Spotlight on Leicester's Granby Street

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Leicester’s Granby Street Conservation Area stretches from Gallowtree Gate in the North West to London Road in the south east and includes some of the side roads. It was designated on 21st June 2006 following concern that some unlisted buildings were under threat of redevelopment.

Conservation Area status means there are stricter controls on changes that can be made to buildings and land including the need for planning permission to demolish a building or part of a building, strengthened controls over some minor forms of development and the automatic protection of all trees.

Granby Street has a long history but owes many of its fine and important buildings to the 19th century, reflecting Leicester’s industrial success and civic pride during that period. Many businesses including banks competed with each other to erect buildings that they felt would properly reflect their importance.

In this series we will take a brief look at some of these impressive buildings. (Our own offices at 56 Granby Street are slightly more modest and so will not be included in the series!)?

31 Granby Street Leicester


On the corner of Granby Street and Bishop Street is a building designed in 1869 by well known Leicester architectural practice Goddard  and Paget for the Leicestershire Banking Company. It subsequently became Midland Bank and then HSBC.

It is one of the most impressive buildings in the city centre, being a combination of Italianate and Gothic design and with what is known as a “French pavilion” roof over the main corner entrance. Built of red brick with carved limestone and moulded terracotta detailing and a Swithland slate roof covering. The banking hall ceiling is open to show the decorated timber roof structure.

This building which is Grade II listed now has a completely different use as ISKCON 9 the International Centre for Krishna Consciousness.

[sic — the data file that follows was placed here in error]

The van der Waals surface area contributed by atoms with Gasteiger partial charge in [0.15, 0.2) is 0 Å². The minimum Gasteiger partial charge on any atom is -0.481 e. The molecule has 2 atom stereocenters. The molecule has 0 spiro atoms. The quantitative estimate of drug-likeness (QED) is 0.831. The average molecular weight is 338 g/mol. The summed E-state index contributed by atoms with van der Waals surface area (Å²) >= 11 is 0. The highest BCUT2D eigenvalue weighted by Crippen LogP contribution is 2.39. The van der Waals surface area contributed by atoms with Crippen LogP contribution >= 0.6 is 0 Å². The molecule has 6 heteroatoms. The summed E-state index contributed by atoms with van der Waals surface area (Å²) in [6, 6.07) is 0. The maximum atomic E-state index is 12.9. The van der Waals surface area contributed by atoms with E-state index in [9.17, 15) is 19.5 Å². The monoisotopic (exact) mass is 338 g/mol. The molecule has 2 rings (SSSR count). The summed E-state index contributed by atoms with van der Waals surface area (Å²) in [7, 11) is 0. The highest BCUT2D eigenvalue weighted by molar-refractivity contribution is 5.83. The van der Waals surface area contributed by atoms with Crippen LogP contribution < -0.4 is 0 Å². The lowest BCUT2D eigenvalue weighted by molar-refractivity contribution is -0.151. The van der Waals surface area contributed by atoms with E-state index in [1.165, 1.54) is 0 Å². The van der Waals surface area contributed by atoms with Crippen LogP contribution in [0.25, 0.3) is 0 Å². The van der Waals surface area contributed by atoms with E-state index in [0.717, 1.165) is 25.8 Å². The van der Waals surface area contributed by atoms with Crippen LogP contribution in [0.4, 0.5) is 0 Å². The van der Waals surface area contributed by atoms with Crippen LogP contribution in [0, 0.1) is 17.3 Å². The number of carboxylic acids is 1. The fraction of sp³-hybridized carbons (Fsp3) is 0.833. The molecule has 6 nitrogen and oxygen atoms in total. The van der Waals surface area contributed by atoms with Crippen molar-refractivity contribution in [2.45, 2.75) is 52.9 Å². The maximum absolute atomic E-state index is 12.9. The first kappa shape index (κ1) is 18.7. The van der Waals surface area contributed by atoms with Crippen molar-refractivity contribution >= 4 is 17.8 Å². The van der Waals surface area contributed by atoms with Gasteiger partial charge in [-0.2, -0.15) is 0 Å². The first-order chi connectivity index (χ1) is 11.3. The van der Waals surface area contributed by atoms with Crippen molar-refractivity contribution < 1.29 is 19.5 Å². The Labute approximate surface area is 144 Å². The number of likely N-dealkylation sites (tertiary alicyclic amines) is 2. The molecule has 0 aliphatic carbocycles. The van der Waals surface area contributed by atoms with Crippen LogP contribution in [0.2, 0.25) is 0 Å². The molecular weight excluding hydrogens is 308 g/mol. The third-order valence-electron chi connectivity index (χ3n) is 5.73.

The Mercure Grand Hotel

Located on the corner of Granby Street and Belvoir Street is Leicester’s Grand Hotel. To some it’s ornate architectural style is reminiscent of a “wedding cake”.

The first phase was built in 1896. It is a mix of Baroque and Flemish styles which were developed over several phases of construction. Typical orange red Leicester bricks contrast with white stonework.

The Portland stone corner tower was designed by architect Cecil Ogden and is meant to resemble some of the churches designed and built by Christopher Wren after the Great Fire of London.

The maintenance budget for this large, intricate building must be enormous!

General Newsroom

Located on the corner of Granby Street and Belvoir Street is an ornate building designed for the General Newsroom Company by Joseph Goddard and completed in about1898. It is now known as the “Newsroom Buildings” and is finished in Burmantofts terracotta, a manufacturer of ceramic building materials and named after the Burmantofts district of Leeds.

It is an elaborate baroque building with statues and windows recessed between pillars. Baroque architecture was begun in late 16th century Italy and often features gigantic proportions, twisting columns, theatre like effects and clusters of angels and other features.

The Turkey Café 24 Granby Street

The “Turkey Café”, designed by Arthur Wakerley, is probably Leicester’s best example of coloured glazed terracotta and is clearly influenced by the Art Nouveau movement. It was opened in 1901.

The main panels, coloured green, blue and buff were made by Royal Doulton of London using a type of terracotta known as “Carraware” which is a matt glazed form of stoneware. Inside the café there is a tiled mural panel from the 1960s with another variation of the turkey theme.

The building was originally a fashionable café meeting place for women with a men’s smoke room at the rear. From the 1960s it was owned by the Brucciani family as a coffee and ice cream shop before being an Optician’s for two decades. In 2014 it once again became a bar/café and is now Grade 2 Listed.

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